History and Philosophy

Organizational Structure and Equality

Today I completed a post on organizational structure that I began writing in 2010 on “The Tyranny of Structurelessness,” an article by Jo Freeman published in various versions from 1971-1973. She discussed the problems with the women’s movement in the late 1960s and 70s that began to believe that structurelessness in and of itself was an organizational ideal that would solve the problems of autocratic rule and the exclusion of women and minorities. She defines four principles on which an informally structured group can function well and further defines the practices that would allow organizations to be democratically organized and still be effective.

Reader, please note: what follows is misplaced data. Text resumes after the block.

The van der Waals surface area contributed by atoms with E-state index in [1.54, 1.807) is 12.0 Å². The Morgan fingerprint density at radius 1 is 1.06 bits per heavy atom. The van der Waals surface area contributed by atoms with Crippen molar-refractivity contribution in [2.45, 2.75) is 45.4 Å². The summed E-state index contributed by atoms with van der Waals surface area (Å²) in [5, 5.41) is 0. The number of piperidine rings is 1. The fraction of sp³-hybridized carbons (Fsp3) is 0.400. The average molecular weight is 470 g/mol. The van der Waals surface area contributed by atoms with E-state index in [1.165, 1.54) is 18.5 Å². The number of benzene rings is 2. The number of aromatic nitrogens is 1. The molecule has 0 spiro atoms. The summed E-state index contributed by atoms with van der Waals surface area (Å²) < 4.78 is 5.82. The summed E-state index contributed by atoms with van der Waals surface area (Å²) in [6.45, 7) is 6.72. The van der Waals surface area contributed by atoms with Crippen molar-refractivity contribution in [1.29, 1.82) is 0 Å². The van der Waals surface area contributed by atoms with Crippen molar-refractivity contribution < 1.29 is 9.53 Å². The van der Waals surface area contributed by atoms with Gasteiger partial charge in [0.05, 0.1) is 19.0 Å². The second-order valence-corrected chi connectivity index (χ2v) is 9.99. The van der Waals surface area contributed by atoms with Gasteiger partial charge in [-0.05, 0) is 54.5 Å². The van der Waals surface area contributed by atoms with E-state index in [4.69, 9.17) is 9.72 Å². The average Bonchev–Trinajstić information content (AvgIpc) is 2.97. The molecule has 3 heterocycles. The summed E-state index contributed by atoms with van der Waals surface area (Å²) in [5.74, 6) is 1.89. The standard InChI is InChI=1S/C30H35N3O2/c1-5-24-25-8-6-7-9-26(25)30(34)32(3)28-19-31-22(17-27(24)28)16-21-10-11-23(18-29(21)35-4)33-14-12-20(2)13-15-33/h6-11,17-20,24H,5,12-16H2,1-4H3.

Freeman was writing at the same time that Endenburg was formulating his sociocratic circle-organization method and addressing the same problems from a different direction. The women’s conscious raising groups had developed strong bonds and personal commitment but had difficulty transferring this to effective social action. Endenburg had a structure and an organization but he wanted more commitment in order to have a more effective and harmonious organization. It was informative to apply a sociocratic analysis to the women’s movement and to compare Freeman’s principles for a democratic organization to Endenburg’s for a sociocratic organization.

The full post is here: The Tyranny of Structurelessness It’s long but I hope worth the effort.